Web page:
By Lenny Rudow
Carolina Classic 25: Now Available with Outboards
This proven model has always been rigged with the iron horses in the belly, but now it’s available with a pair of Yamaha V-6 four-strokes on a bracket.
A Carolina Classic with a pair of Yamaha four-stroke V-6 outboards on the transom? It might seem a bit odd, since these boats have always been built with flush transoms and iron in the belly. But in the case of the 25, it makes sense.
First and most importantly, consider performance. With the traditional rig, the 25 cruised in the low to mid 20 knot range. Put a pair of 250-hp outboards on, however, and cruise jumps up to into the 30s. Second, consider reliability. The inboard version is a single-screw boat, but with a pair of outboards on the back you can get home even if there’s a mechanical glitch in one powerplant or the other. And lest we forget, modern four-stroke outboards are shockingly reliable compared to those of yester-year.
Finally, consider comfort. Other advantages of today’s four-strokes are whisper-quiet operation and reduced vibration.
Okay, so maybe putting outboards on a rig like the Carolina Classic 25 isn’t so crazy. But you can’t merely bolt a bracket onto the back of an inboard boat, hang up a pair of eggbeaters, and expect it to run right. Fortunately, Carolina Classic made a lot of changes to ensure the kind of rough-water performance they demand out of their boats. The center of gravity was maintained by moving the fuel tank forward and redesigning the stringer system. And the different forces created by the outboards also required beefing up and changing longitudinal stringers in the (former) engineroom, to carry that force forward.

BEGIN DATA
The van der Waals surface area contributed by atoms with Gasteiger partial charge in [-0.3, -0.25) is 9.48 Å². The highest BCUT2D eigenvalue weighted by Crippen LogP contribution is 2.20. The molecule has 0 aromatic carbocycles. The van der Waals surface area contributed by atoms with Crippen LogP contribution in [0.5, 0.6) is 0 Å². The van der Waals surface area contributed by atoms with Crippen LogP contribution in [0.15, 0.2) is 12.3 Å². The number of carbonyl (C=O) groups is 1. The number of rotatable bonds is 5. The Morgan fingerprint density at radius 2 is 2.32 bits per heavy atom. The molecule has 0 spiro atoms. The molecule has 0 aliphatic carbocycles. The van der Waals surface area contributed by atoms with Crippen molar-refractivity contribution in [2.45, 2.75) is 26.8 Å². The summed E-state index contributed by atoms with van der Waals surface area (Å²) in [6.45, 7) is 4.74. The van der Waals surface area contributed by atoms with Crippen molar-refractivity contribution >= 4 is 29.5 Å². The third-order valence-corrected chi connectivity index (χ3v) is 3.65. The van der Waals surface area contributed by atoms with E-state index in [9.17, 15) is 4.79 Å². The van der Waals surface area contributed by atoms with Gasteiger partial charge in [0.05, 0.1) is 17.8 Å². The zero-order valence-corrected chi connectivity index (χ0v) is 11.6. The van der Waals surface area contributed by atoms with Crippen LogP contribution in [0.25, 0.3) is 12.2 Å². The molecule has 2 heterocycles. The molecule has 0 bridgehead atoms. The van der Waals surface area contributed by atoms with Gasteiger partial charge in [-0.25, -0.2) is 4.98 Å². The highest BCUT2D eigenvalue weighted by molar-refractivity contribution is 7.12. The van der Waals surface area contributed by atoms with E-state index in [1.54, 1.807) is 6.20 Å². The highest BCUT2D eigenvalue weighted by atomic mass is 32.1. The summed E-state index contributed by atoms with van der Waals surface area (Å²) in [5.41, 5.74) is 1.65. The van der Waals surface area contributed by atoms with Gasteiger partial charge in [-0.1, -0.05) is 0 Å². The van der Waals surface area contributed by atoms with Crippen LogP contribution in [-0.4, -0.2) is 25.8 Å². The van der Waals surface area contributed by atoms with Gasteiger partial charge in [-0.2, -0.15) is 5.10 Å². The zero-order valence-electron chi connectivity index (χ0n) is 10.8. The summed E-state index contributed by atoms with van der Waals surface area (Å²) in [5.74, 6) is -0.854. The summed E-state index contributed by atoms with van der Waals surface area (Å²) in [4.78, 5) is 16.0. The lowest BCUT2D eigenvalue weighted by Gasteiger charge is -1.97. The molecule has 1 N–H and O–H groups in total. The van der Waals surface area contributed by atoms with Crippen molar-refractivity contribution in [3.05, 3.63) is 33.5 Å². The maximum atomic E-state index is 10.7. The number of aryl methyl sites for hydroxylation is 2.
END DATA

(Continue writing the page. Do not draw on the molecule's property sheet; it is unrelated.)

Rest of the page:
Of course, there are down-sides to swapping an innie for two outies. Fuel consumption will probably go up, although this depends on some degree as to how you handle the throttles. That said, if you think you can hold ‘em back and cruise slower than conditions allow to save on fuel, good luck—most of us find using the extra speed physically impossible to resist, especially when there are fish waiting to bite just over the horizon.
Another potential down-side could arise once you get to those distant hotspots; diesel inboards tend to raise more billfish than outboard boats.
Aside from the powerplants, little about the 25 has changed. It features the same 38 square-foot cockpit, a tilt-back helm that offers easy access to all wiring and electronics, a 160-quart fishbox in the transom, and a pair of optional 180-quart helmdeck fishboxes. The cabin is compact, but has room for a V-berth, a fixed head, and an optional galley. It’s molded from a single piece, so it’ll be easy to keep clean and you won’t hear the creaking and groaning of multiple fiberglass parts rubbing together.
So what’ll it be: the classic version of the Carolina Classic 25, or the new-fangled outboard version? That’s a choice only you can make. But at least now there’s a choice.
For more information, visit Carolina Classic.
Red Alert: This boat makes our list of the Top 10 Fishing Boats of 2012.
- Lenny Rudow is Senior Editor for Dominion Marine Media, including Boats.com and Yachtworld.com. With over two decades of experience in marine journalism, he has contributed to publications including Boating Magazine, Marlin Magazine, Boating World, Saltwater Sportsman, Texas Fish & Game, and many others. Lenny is a graduate of the Westlawn School of Yacht Design who has won 28 BWI and OWAA writing awards.
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